I stared at the nose I’d seen bleeding only hours before, the violet eyes that had been so filled with pain. “Why?” I asked.
He knew what I meant, and shrugged. “Because when the legends get written, I didn’t want to be remembered for standing on the sidelines. I want my future offspring to know that I was there, and that I fought against her at the end, even if I couldn’t do anything useful.”
I blinked, this time not at the brightness of the sun.
“Because,” he went on, his eyes locked with mine, “I didn’t want you to fight alone. Or die alone.”
“Everything I love has always had a tendency to be taken from me. I tell very few about the wings. Or the flying.”
(…) A High Lord who loved to fly—trapped under a mountain. Shadows not of his own making still haunted those violet eyes. I wondered if they would ever fade.
“This body is different, but this”—I put my hand on my chest, my heart—“this is still human. Maybe it always will be. But it would have been easier to live with it …” My throat welled. “Easier to live with what I did if my heart had changed, too. Maybe I wouldn’t care so much; maybe I could convince myself their deaths weren’t in vain. Maybe immortality will take that away. I can’t tell whether I want it to.”
Rhysand stared at me for long enough that I faced him. “Be glad of your human heart, Feyre. Pity those who don’t feel anything at all.”
„You fell in love with me,” I said flatly, “because I reminded you of your friend?”
He flicked my nose. “I fell in love with you, smartass, because you were one of us—because you weren’t afraid of me, and you decided to end your spectacular victory by throwing that piece of bone at Amarantha like a javelin. I felt Cassian’s spirit beside „me in that moment, and could have sworn I heard him say, ‘If you don’t marry her, you stupid prick, I will.’ ”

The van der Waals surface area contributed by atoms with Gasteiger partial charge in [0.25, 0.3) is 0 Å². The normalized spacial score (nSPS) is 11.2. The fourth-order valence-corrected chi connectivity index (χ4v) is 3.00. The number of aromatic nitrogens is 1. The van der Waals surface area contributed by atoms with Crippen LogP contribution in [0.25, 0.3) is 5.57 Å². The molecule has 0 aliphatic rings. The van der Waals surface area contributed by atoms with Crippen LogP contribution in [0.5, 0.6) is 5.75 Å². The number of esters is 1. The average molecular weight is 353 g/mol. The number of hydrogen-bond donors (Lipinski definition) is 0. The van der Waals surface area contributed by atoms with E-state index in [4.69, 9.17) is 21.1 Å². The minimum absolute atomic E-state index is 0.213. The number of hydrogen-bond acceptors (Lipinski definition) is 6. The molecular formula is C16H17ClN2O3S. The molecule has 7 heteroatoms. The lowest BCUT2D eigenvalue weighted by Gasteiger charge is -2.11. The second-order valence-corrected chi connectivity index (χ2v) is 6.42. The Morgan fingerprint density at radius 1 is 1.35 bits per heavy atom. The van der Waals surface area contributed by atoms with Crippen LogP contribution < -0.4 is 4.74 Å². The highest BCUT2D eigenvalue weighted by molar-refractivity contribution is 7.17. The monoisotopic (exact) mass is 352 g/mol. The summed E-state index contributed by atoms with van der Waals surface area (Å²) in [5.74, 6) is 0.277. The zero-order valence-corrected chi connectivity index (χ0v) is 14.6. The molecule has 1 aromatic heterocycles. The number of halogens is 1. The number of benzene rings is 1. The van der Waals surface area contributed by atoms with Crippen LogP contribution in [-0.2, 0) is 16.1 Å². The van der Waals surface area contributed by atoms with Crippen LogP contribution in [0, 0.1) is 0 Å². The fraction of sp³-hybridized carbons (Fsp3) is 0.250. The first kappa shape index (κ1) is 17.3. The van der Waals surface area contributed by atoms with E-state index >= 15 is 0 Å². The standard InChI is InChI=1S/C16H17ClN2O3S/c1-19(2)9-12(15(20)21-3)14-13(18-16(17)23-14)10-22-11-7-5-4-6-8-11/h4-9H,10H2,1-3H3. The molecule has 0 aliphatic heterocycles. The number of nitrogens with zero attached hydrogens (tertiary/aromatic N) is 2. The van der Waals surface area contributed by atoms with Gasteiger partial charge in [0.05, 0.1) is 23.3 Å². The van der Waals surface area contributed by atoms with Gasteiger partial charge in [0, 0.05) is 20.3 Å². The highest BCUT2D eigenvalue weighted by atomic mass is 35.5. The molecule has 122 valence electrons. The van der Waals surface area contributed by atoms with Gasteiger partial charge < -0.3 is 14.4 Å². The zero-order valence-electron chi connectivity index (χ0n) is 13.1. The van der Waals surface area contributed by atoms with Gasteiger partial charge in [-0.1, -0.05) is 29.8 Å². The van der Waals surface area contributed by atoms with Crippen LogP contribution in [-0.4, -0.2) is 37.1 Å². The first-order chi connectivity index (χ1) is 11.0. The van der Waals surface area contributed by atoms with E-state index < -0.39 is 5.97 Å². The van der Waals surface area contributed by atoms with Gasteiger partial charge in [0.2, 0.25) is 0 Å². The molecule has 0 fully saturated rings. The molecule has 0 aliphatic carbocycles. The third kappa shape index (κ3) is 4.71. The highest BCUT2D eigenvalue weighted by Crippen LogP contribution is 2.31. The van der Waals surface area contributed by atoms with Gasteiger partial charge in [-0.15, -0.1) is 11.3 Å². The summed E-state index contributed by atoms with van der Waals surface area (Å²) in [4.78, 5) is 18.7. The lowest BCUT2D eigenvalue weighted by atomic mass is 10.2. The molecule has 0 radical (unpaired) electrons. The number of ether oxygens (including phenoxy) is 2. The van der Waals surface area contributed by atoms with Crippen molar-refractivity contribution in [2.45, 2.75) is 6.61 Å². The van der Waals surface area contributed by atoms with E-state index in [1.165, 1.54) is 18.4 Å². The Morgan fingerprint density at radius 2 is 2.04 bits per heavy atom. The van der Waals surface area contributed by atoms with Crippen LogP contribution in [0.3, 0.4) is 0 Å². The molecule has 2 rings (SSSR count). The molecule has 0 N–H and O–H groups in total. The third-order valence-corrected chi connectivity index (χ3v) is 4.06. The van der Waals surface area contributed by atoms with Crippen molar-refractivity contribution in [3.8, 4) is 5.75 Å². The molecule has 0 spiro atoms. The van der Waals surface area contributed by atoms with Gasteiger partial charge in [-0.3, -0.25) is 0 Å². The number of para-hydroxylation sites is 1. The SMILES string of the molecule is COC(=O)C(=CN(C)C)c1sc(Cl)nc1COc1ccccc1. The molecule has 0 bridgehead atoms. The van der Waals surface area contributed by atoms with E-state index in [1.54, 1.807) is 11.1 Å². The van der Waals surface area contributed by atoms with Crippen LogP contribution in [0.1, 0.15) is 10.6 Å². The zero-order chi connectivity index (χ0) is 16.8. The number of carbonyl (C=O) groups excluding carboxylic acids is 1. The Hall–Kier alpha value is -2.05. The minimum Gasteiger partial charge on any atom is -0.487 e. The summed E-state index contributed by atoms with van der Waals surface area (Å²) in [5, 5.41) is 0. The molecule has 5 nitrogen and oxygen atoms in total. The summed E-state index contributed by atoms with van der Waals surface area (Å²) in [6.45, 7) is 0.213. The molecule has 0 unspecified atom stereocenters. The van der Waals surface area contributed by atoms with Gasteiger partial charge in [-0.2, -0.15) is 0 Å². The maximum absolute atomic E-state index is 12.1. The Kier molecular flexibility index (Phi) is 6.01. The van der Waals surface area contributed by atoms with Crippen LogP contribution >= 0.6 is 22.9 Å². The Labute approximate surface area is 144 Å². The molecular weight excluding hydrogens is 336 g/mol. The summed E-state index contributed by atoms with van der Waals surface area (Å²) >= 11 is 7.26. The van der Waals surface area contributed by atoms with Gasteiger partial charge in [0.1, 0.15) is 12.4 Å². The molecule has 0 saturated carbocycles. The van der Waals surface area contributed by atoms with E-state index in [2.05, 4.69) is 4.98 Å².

I didn’t wait for him to stretch out his hand before I went to him. And looking up into his face I said, “I want to paint you.”
He gently lifted me into his arms. “Nude would be best,” he said in my ear.
And just because of that worry, just to get that tightness off his face, even for these few minutes before we faced his unholy realm beneath that mountain, I said over the wind, “Amren and Mor told me that the span of an Illyrian male’s wings says a lot about the size of … other parts.”
His eyes shot to mine, then to pine-tree-coated slopes below. “Did they now.”
I shrugged in his arms, trying not to think about the naked body that night all those weeks ago—though I hadn’t glimpsed much. “They also said Azriel’s wings are the biggest.”
Mischief danced in those violet eyes, washing away the cold distance, the strain. The spymaster was a black blur against the pale blue sky. “When we return home, let’s get out the measuring stick, shall we?”
“I’m sorry I didn’t find a way to spare you from what happened Under the Mountain,” Rhys said with equal quiet. “From dying. From wanting to die.” I began to shake my head, but he said, “I have two kinds of nightmares: the ones where I’m again Amarantha’s whore or my friends are … And the ones where I hear your neck snap and see the light leave your eyes.”